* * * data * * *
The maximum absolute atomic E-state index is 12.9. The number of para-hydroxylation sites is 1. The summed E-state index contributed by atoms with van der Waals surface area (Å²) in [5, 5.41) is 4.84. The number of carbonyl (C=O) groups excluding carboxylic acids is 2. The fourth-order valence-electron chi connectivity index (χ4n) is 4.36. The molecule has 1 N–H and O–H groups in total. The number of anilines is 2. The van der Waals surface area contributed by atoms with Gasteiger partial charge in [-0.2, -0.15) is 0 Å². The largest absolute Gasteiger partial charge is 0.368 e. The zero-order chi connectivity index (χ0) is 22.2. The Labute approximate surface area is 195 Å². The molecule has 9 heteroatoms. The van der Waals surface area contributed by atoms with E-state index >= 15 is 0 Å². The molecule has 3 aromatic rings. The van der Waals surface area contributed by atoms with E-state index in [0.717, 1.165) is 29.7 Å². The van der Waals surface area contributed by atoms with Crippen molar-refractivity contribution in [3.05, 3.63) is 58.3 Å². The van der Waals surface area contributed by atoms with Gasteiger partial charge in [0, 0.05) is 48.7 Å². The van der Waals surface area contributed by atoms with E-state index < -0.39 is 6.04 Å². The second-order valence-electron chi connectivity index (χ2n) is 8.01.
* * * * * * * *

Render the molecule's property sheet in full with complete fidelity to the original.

The maximum absolute atomic E-state index is 12.9. The number of para-hydroxylation sites is 1. The summed E-state index contributed by atoms with van der Waals surface area (Å²) in [5, 5.41) is 4.84. The number of carbonyl (C=O) groups excluding carboxylic acids is 2. The fourth-order valence-electron chi connectivity index (χ4n) is 4.36. The molecule has 1 N–H and O–H groups in total. The number of anilines is 2. The van der Waals surface area contributed by atoms with Gasteiger partial charge in [-0.2, -0.15) is 0 Å². The largest absolute Gasteiger partial charge is 0.368 e. The zero-order chi connectivity index (χ0) is 22.2. The Labute approximate surface area is 195 Å². The molecule has 9 heteroatoms. The van der Waals surface area contributed by atoms with E-state index >= 15 is 0 Å². The molecule has 3 aromatic rings. The van der Waals surface area contributed by atoms with E-state index in [0.717, 1.165) is 29.7 Å². The van der Waals surface area contributed by atoms with Crippen molar-refractivity contribution in [3.05, 3.63) is 58.3 Å². The van der Waals surface area contributed by atoms with Gasteiger partial charge in [0, 0.05) is 48.7 Å². The van der Waals surface area contributed by atoms with E-state index < -0.39 is 6.04 Å². The second-order valence-electron chi connectivity index (χ2n) is 8.01.